Dr. Susan Colville-Hall, University of Akron
Fall 2012 was a sad time for Ohio’s world language teachers because we lost one of our state’s beacons of educational equity and foreign language study. Charles Hancock had an ambitious career as a graduate of The Ohio State University’s Ph.D – Education-Humanities program on teaching foreign languages. Charles was an excellent model of a committed foreign language professional with the multiplicity of “hats” he wore. At The Ohio State University, Charles was first a professor and later became the director of the Young Scholars Program and the Intensive English Program. Later, in administration, he served as Associate Dean for Curriculum and Program as well as an Associate Dean for Diversity, Urban, International/Global Affairs. Charles supported many national, state and local initiatives to increase the importance of diversity and of learning foreign languages for all learners. He also initiated research and grant efforts for Latino, African-American and Asian students at OSU.
After his arrival at The Ohio State University system, Charles contributed to the way others viewed Ohio’s role in teaching foreign languages and other disciplines, as well as Ohio’s role as leader in the field. He actively participated at both the regional and national levels to give Ohio a formidable presence in the profession. He was awarded multiple grants through nationally recognized funding agencies such as the U.S. Department of Education, Ohio Board of Regents, and the National Endowment for the Humanities. As a leader, Charles was an inspiration to many foreign language educators, teachers and students. His knowledge of foreign language curriculum development, issues and trends, and research remained current throughout his career as evidenced in his chapter, “Recent Research Trends in Foreign and Second Language Education” (Chapter 20), in the scholarly American Educational Research Association’s publication, The Handbook of Research on Teaching (2000),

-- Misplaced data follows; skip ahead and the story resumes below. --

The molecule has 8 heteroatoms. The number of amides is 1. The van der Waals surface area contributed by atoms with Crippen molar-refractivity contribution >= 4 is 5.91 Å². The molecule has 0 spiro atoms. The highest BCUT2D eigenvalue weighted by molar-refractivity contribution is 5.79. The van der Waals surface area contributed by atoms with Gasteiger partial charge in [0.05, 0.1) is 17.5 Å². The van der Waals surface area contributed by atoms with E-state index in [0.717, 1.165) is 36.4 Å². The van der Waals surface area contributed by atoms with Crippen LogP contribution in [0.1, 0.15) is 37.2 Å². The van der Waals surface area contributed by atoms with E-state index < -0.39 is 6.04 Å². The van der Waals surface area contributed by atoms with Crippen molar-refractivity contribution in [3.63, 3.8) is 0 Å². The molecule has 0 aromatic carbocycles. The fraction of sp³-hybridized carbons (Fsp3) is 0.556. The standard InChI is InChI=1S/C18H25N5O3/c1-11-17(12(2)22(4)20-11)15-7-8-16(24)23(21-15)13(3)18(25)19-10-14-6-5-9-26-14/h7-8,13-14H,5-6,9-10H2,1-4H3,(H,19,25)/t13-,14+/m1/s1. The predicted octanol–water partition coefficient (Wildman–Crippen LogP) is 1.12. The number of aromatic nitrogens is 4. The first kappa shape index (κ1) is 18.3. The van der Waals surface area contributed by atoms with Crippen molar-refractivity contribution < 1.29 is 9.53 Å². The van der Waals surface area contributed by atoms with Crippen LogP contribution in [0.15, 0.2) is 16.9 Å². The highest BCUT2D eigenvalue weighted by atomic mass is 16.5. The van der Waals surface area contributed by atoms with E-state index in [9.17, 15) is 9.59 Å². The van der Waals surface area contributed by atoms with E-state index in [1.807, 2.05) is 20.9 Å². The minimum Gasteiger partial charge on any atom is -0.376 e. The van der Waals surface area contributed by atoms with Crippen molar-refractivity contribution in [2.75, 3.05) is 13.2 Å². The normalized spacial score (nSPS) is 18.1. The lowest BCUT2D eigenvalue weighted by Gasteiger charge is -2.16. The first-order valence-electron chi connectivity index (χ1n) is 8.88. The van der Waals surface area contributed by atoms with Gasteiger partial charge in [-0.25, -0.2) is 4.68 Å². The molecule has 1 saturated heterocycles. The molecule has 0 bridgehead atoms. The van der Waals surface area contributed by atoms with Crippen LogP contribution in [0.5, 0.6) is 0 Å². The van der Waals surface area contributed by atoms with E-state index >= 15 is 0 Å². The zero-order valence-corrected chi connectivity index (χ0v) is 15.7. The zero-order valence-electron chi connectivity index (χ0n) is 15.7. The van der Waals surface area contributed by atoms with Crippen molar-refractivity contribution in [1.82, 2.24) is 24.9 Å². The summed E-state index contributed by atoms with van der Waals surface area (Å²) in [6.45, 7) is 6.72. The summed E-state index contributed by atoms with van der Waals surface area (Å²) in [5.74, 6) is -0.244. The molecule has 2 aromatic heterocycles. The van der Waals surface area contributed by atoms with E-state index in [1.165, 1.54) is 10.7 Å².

At local and national levels, Charles made numerous contributions to organizations such as by serving the Ohio Foreign Language Association as president, the National Federation of Modern Language Associations as secretary, the American Council on the Teaching of Foreign Languages as president, the American Association of Teachers of French as chair of the Commission on Establishing Cultural Proficiency Guidelines, Subcommittee on Black Francophonie, among others. As a leader, Charles set very high standards that will benefit foreign language instruction throughout the state and nation for years to come. His relentless commitment and energy served Ohio’s foreign teachers, OFLA, our universities, schools and communities. His work merits not only our recognition but our gratitude as well. We will miss him greatly.